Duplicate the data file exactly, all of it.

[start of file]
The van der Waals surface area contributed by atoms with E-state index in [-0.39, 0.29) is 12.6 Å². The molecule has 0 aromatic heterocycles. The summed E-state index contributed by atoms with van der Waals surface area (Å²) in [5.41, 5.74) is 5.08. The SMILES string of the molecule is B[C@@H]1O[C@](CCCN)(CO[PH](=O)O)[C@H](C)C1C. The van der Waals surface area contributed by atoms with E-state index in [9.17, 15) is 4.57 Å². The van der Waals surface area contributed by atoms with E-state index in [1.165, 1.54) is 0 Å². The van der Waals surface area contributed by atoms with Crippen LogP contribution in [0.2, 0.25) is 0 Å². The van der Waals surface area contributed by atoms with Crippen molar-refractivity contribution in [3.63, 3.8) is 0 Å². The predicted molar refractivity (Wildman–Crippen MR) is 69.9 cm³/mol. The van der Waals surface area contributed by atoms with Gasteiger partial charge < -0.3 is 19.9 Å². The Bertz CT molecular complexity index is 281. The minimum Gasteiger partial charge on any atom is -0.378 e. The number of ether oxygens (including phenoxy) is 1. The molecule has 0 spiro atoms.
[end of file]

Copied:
The van der Waals surface area contributed by atoms with E-state index in [-0.39, 0.29) is 12.6 Å². The molecule has 0 aromatic heterocycles. The summed E-state index contributed by atoms with van der Waals surface area (Å²) in [5.41, 5.74) is 5.08. The SMILES string of the molecule is B[C@@H]1O[C@](CCCN)(CO[PH](=O)O)[C@H](C)C1C. The van der Waals surface area contributed by atoms with E-state index in [9.17, 15) is 4.57 Å². The van der Waals surface area contributed by atoms with E-state index in [1.165, 1.54) is 0 Å². The van der Waals surface area contributed by atoms with Crippen LogP contribution in [0.2, 0.25) is 0 Å². The van der Waals surface area contributed by atoms with Crippen molar-refractivity contribution in [3.63, 3.8) is 0 Å². The predicted molar refractivity (Wildman–Crippen MR) is 69.9 cm³/mol. The van der Waals surface area contributed by atoms with Gasteiger partial charge < -0.3 is 19.9 Å². The Bertz CT molecular complexity index is 281. The minimum Gasteiger partial charge on any atom is -0.378 e. The number of ether oxygens (including phenoxy) is 1. The molecule has 0 spiro atoms.